It becomes clear that everyone is afraid of somehow getting AIDS from swimming in the same pool that Sally's brother used to swim in. As she believes, "One drop of water in your mouth or an open sore and we'll be infected with my brother and his black lover and God knows who else was in here."
Sam's sister, Chloe, and her husband, John, share the apprehension, though John has cancer of the esophagus and is not particularly worried about AIDS. In fact he intentionally sticks his head in the pool and gets a mouthful of water which he spits at the others. The play reveals both marriages in trouble and many examples of superficial values and prejudices.
This first collection of poems includes a series of strong and well-crafted personal narratives. Several deal with the poet's experience in nurse's training. For example, in "Down There" she recalls childhood baths when she would squat and pour a jug of warm water between her legs ("down there") as she washes post-operative women and thinks of the intensely poetic hospital questions, "Can you make wind? / Can you make water?"
In "We Were Gulls" she visualizes the nursing students on Ward Nine and evokes their encounter with a repulsive old man who said, "there isn't a one of you / I wouldn't give a squeeze to / if I could hold you / in my arms / right here in this bed." In "In the Hospital Garden" she recalls the titillating episode of a doctor's wife who gave birth to a "radiation mutation."
But the poet's nursing is not confined to the professional sphere--in "Madame Abundance" she speaks of her son's "string of drool" against her own "milk-dampened blouse of the breast." Poems like "Night Terror," "The Street Where We Lived," and "At the Horse Pavilion" bring the reader into the love and pain of family life. "How long will it last?" the poet asks in one of her poems. In another she answers, "I live alone / I live alone / I live alone / I live alone."
Summary:This collection of twenty-seven images was culled from an exhibition featuring seventy-five individuals with AIDS photographed over a ten-month period in the late 1980s. Solomon’s project recalls the work of photographers such as Dorothea Lange and Walker Evans who chronicled the devastation of rural America during the Great Depression. However, Solomon eschews the spontaneity of documentary photography for the formality of portraiture so that the figure itself is always at the center of the picture plane. Ranging in format from single full-figures to group images, from dramatic close-up facial shots to nearly abstract still-lifes, these images capture the humanity of the diverse persons affected by AIDS.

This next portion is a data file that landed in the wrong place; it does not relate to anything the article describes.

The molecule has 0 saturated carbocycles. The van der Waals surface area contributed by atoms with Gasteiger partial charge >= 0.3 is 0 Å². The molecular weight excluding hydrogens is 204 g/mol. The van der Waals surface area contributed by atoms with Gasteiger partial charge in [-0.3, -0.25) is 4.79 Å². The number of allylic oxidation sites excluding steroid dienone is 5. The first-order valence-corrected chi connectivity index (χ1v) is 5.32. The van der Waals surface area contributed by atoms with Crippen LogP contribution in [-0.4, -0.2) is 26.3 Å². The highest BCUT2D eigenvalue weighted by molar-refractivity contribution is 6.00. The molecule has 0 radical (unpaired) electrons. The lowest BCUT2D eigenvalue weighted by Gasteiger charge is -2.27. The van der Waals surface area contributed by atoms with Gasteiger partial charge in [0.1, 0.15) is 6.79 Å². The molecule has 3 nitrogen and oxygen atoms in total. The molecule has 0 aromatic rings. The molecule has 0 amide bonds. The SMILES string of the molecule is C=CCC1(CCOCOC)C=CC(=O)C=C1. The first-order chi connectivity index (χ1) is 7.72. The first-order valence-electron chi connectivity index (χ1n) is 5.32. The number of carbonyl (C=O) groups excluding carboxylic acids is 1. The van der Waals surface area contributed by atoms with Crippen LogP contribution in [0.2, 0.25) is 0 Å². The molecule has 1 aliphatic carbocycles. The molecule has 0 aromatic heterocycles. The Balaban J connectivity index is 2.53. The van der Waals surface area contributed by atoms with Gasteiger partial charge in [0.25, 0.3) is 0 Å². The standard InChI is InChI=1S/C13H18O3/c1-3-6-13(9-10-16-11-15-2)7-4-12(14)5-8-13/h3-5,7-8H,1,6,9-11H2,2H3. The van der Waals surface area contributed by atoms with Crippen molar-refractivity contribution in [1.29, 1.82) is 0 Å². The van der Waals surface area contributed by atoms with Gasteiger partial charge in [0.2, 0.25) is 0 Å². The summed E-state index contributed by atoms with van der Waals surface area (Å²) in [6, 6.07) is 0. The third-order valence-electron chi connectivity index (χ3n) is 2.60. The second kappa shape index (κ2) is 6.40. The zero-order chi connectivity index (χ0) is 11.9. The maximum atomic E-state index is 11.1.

This is a story about storytelling. The narrator--a writer--and her aged, ill father are discussing the narrator's style of story writing. The father wants her to write a story that is simple, "Just recognizable people and then write down what happened to them next." The writer doesn't like telling stories that way because "it takes all hope away. Everyone, real or invented, deserves the open destiny of life."
Because she wants to please her father, the writer narrates a one-paragraph tale about a woman and her teenage son, a drug addict. But this is not what the father had in mind at all. "You misunderstood me on purpose . . . You left everything out." The father asks the writer questions, attempting to fill in details of the story that he believes are important. The writer agrees to tell the story again.
The second version is longer, complicated, unlikely, and, like the first version, has an unhappy conclusion, ending, "The End." The father is discouraged and saddened by this version. How could his daughter, the writer, leave the mother in the story in such an abandoned state? As they discuss the ending the father becomes exasperated with his daughter's bantering: "Tragedy! . . . When will you look it in the face?"
Stella is the wife of Max Raphael, the deputy superintendent of a maximum security psychiatric hospital near London (based perhaps on Broadmoor, where the author's father was medical superintendent), and mother of a ten-year-old son. She becomes involved in an obsessive sexual affair with one of the institution's patients, Edgar Stark, a schizophrenic sculptor institutionalized after murdering and decapitating his wife.
Stark uses his affair with Stella to escape, and she runs away to London to join him. After a few passionate but squalid weeks in hiding, Edgar's illness resurfaces, evinced both in the violence he shows to a sculpture he's making of Stella's head, and in his paranoid jealousy. She runs away from him and is captured by the police and returned her to her husband, who has been fired because of his wife's role in the escape of so dangerous an inmate.
The family moves to a remote hospital in North Wales, where Max has a minor position, and Stella becomes severely depressed, to the extent that she stands by helplessly as her son dies in an accidental drowning. As a result, she is institutionalized--she returns to the hospital, not as the superintendent's wife, but as a patient. Edgar has meanwhile been recaptured (in North Wales, seeking out Stella either to take her with him or to kill her), but they never meet again, for Stella commits suicide.